Scout’s Take: The Game Within The Game

One of the more unique facets of the game of baseball is the special relationship between a pitcher and his catcher. It is a game within the game. The defensive players on the field are anticipating where the ball will be hit and what they will do with it, if it comes to them, something we all learned in Little League. At the same time the pitcher and catcher are concentrating on how to get the batter out. They are playing a game within the game.

Today pitchers are judged by their velocity, spin rate and other analytical numbers. Everyone from the average fan to the scouting directors in MLB evaluate a pitcher sabermetrically. What we tend to lose focus on is, can he pitch? Well guess what, his catcher also needs to know how to catch. Not just the physical part of catching a ball but also the unique dynamics of calling a game, where he is on the same page as his pitcher. The pitcher and his catcher need to work together on pitch selection to every batter using information from scouting reports, analytical data and yes, good old baseball instinct. By the way, the part that is impossible to chart analytically for batter and pitcher is execution, it cannot be predicted with numbers. Today the use of charts and videos as to what a particular batter did in the past as well as what he did his last time up is amazing. There is so much information available on hitters today that, at times, it’s confusing. Sometimes too many options to chose from.

When I see a manager or coach in the dugout calling pitches, it makes me wonder. Does he know that the pitcher feels uncomfortable, for what ever reason, about a curve ball that he is being told to throw and that he is not confident in throwing it? Pitcher and catcher always know the situation better than a coach in the dugout. We sometimes do see that pitchers will shake off signs, telling us that he either has been given the option or that some managers want the pitcher and catcher to call the game. Old school baseball is not totally dead.

We need to enjoy that special thing that happens between a pitcher and his catcher. If he is good, the catcher can tell if a hitter is going to be able to turn on an inside pitch by taking note of something the batter just said or how he just moved 2 inches off the plate. Sometimes the pitcher and his battery mate are the only ones who know that they just got away with a pitch or that this guy had no clue on another one. They see the same thing and now the game within the game begins. It’s not science or mathematics, just common sense and baseball instinct. When the pitcher and catcher are thinking alike, it is a thing of beauty. Maybe you will see some of that magic with starters but once the parade of bullpen arms begin to take the mound, it becomes, “throw as hard as you can for as long as you can.”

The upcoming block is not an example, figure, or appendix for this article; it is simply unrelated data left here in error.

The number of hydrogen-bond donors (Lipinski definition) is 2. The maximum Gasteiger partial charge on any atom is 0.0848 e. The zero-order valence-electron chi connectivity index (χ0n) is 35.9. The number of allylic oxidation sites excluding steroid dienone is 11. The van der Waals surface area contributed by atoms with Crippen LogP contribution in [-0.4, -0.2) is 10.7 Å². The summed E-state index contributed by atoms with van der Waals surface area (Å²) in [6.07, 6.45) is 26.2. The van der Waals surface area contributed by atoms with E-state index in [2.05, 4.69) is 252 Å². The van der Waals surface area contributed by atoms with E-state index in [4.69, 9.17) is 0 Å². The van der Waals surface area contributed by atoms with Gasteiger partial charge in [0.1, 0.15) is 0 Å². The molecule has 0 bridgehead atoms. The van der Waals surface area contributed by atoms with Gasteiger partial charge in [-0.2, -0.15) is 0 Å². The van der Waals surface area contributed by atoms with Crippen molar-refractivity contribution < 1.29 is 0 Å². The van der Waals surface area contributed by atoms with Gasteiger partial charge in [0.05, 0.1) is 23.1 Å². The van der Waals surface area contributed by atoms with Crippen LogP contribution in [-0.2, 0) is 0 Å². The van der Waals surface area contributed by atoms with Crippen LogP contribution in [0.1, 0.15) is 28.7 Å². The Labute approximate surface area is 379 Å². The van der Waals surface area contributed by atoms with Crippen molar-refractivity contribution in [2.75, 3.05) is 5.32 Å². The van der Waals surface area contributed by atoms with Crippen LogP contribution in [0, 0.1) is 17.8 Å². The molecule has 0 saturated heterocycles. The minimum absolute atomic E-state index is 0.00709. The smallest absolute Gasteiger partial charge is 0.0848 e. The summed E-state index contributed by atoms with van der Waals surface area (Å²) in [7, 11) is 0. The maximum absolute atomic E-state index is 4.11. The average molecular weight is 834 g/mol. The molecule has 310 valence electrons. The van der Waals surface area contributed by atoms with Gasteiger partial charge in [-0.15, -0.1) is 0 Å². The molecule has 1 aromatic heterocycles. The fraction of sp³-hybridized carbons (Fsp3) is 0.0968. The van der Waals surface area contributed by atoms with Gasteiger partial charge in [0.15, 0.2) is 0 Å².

With the new baseball concept of reading pie charts and graphs to determine what pitch to throw to a hitter by a manager or coach, the beauty of the pitcher/catcher relationship is fading away. It’s almost as if players are being plugged into a game without any ‘gut’ feeling from a manager, coach or player. When baseball becomes predictable it will also become boring and not worth watching. I hope I don’t see that in my lifetime.

Here is a bit of history about how pitchers worked before sabermetrics that will make your head spin. On July 2, 1963, the San Francisco Giants’ Juan Marichal pitched a game against the Milwaukee Braves. He ended up throwing 16 innings of shutout ball with 4 walks and 10 Ks. This was one of the most famous pitching duels of all time, as Marichal, 25 years old and on his way to a 25-win season, and 42-year-old Warren Spahn both went the distance before Willie Mays finally won it with a home run in the bottom of the 16th. Giants manager Alvin Dark was going to hit for Marichal in the 13th, but the Hall of Famer barked that he wasn’t coming out if his 42-year-old opponent was still in the game. Today so many pitchers hand the ball to the manager and walk off the mound because they have reached their magic number of 100 pitches. SABR research indicates Marichal threw 227 pitches in the game and Spahn threw 207. That tells me Spahn’s former catcher Del Crandall, who was now with the Giants, was in sync with Marichal big time that night.

By the way, Marichal also made his next scheduled start on four days of rest, then made his next two starts after that on three days of rest. He’d pitch 68 innings that month. No pitch count, no calling pitches from the dugout, no Tommy John surgery and a ticket to Cooperstown. He doesn’t do all of that without a catcher who knows how to call a game. The game within the game.

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